ST Robotics proudly announces that one of its robots has been integrated by artist and roboticist Pindar Van Arman to autonomously create expressive art.
The ST painting robot’s groundbreaking programming represents the culmination of nearly fifteen years of Pindar’s evolving work. His first machines, unnamed because Pindar viewed them as simple tools, were robotic studio assistants that helped him increase artistic productivity with painting tasks such as connecting dots and painting by numbers. Over the years however, Pindar ended up teaching the robots his entire artistic painting process by adding complex A.I. techniques ranging from simple k-means clustering to the more complicated deep learning techniques including convolution neural networks (CNNs) and generative adversarial networks (GANS). The robot’s computational creativity enabled it to analyze its own marks, make independent aesthetic decisions, and even do something remarkably similar to imagining. Pindar considers his most recent ST Robot independent enough to call it artonomous.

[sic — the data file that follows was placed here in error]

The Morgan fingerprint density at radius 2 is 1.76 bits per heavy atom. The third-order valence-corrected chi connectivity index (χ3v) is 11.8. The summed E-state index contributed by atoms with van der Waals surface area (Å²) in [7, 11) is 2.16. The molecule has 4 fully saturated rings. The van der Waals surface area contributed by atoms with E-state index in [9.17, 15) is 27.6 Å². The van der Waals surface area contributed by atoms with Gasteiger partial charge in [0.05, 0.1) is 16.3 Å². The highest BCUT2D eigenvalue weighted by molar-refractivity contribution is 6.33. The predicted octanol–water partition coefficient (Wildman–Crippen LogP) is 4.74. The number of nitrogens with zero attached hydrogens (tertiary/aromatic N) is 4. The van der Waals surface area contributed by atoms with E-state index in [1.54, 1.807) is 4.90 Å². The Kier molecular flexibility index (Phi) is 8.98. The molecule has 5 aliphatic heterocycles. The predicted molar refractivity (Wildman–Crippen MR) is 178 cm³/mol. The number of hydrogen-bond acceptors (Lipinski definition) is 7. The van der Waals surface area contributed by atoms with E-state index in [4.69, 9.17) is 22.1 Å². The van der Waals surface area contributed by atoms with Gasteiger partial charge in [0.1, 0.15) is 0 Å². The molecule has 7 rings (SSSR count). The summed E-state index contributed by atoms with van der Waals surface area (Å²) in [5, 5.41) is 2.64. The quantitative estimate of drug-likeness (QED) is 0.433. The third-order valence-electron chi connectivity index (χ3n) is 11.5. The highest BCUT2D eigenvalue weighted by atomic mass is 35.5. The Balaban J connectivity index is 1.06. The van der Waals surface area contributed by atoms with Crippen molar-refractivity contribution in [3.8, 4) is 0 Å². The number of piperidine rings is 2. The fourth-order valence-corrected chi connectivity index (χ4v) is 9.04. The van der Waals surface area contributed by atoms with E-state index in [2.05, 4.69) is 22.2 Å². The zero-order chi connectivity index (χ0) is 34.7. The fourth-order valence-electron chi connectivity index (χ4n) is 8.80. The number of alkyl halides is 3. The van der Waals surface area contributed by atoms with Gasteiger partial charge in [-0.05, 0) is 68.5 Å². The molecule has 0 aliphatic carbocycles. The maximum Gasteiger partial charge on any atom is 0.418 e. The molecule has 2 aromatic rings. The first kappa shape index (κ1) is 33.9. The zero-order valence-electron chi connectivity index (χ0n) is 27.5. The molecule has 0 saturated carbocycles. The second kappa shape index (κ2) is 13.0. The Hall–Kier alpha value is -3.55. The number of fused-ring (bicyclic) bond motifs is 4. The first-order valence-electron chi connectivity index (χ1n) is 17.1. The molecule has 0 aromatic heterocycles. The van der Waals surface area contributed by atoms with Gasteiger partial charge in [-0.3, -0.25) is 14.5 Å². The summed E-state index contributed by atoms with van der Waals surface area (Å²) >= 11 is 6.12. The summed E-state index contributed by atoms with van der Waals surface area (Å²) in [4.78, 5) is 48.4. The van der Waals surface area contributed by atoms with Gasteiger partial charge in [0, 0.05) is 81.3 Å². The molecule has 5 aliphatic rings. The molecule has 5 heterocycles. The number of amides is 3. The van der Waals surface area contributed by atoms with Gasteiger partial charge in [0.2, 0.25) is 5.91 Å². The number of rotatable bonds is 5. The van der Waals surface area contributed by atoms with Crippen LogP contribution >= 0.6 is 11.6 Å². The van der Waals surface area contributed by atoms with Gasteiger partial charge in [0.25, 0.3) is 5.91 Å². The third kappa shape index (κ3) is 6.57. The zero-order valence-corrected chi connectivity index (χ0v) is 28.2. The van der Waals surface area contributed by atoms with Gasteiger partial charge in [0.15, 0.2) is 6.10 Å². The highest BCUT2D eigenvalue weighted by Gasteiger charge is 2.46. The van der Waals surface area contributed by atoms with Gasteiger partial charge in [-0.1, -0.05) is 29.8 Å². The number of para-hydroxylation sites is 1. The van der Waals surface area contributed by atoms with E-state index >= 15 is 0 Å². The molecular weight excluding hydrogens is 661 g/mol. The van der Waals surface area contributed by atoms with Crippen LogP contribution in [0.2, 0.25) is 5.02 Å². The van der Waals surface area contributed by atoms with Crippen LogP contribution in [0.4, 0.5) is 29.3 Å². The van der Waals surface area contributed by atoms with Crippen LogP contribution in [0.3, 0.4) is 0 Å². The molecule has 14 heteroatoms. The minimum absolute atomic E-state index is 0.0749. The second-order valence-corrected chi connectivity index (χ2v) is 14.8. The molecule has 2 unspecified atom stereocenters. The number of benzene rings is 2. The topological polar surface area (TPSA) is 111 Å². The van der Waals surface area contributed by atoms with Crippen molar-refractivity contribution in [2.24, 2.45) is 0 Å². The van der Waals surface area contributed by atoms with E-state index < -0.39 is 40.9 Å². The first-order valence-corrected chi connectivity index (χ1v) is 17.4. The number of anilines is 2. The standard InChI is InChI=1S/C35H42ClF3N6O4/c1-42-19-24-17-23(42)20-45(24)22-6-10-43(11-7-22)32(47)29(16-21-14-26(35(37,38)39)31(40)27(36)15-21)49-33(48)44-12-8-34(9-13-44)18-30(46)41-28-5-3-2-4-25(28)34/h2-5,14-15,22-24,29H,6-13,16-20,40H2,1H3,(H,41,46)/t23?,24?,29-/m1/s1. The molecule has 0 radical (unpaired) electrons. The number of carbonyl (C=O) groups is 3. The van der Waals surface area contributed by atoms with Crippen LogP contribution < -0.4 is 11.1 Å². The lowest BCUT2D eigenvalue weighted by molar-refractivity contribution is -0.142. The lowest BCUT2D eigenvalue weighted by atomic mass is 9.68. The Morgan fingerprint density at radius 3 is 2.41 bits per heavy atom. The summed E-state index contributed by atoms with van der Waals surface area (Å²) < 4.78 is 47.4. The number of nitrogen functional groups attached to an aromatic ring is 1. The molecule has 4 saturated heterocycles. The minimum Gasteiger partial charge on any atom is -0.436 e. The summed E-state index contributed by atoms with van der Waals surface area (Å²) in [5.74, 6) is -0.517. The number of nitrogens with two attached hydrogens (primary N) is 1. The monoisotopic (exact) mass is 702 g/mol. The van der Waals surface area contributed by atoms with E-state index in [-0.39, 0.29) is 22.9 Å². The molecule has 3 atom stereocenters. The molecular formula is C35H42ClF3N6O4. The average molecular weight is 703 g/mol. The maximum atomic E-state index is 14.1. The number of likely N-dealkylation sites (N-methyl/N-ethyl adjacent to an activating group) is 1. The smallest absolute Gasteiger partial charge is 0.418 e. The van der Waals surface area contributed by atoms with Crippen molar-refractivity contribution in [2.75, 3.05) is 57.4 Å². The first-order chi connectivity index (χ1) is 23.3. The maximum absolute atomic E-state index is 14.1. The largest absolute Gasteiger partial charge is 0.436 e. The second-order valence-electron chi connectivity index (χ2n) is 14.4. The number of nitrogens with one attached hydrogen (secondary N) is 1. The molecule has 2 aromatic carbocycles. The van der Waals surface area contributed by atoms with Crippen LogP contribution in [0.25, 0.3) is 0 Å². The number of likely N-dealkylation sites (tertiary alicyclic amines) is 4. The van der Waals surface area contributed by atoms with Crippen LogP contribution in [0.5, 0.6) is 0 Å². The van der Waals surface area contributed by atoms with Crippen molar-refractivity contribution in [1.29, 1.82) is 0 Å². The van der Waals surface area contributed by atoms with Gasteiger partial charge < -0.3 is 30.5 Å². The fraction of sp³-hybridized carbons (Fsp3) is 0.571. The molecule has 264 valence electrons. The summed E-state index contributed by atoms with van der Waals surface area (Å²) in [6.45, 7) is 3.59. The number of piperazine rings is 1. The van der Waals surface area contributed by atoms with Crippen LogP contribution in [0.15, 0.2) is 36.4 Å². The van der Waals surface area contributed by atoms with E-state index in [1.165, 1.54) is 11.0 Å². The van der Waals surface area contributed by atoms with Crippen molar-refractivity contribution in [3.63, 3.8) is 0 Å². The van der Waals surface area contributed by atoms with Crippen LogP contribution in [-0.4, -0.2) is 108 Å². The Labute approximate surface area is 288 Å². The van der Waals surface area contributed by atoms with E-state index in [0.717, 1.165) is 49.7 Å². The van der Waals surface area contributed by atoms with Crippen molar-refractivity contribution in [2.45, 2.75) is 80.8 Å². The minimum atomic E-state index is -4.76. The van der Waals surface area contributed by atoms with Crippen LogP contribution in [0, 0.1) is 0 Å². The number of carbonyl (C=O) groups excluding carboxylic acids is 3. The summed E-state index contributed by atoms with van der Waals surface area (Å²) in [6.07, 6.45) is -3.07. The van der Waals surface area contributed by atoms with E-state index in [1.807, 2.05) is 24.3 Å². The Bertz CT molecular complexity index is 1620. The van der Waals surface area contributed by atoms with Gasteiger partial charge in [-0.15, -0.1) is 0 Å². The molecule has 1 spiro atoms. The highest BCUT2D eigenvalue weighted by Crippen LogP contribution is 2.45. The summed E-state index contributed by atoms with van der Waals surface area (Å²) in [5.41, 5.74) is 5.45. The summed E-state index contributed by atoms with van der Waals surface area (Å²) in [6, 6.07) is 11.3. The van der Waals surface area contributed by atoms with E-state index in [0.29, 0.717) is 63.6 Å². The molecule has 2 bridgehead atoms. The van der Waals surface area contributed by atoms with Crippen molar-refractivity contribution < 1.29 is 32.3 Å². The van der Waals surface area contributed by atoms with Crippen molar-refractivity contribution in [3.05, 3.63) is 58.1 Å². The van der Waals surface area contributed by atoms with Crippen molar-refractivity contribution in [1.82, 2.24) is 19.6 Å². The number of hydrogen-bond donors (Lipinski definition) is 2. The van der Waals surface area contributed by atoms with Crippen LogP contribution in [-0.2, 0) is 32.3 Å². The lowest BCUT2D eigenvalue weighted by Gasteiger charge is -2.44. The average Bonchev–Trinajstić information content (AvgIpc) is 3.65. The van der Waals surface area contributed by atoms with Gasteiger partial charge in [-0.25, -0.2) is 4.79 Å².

Pindar is delving deep into artonomous’ ability to create emotionally evocative portraits. Toward this goal, he and the robot have teamed up with portrait photographer Kitty Simpson in an interspecific collaboration. They plan to paint hundreds of faces using a creative feedback loop, while continually refining artonomous’ creative process.
The ST R17 HS robot, mounted with a camera on its arm and a paint brush in its gripper, uses its array of more than two dozen artificial intelligence algorithms to paint sets of curated portraits. The finished paintings are then critiqued by the robot, Kitty, and Pindar. Based on the critique, Kitty adjusts how she takes the next set of portraits. artonomous then retrains its own neural networks to better understand faces, and Pindar modifies the robot’s A.I. and hardware. This process is repeated as the body of work is formed.
Of his progress, Pindar Van Arman says, “I developed the ST robots into much more than simple assistants. My robots are now effectively augmenting my creativity, and even achieving their own form of creativity.”
The trio’s evolving work can be seen at https://artonomo.us where they have already completed the first 32 portraits. Kitty and Pindar project that hundreds and possibly thousands of portraits will be needed for artonomous to improve its creative process to learn the subtleties of fine portraiture.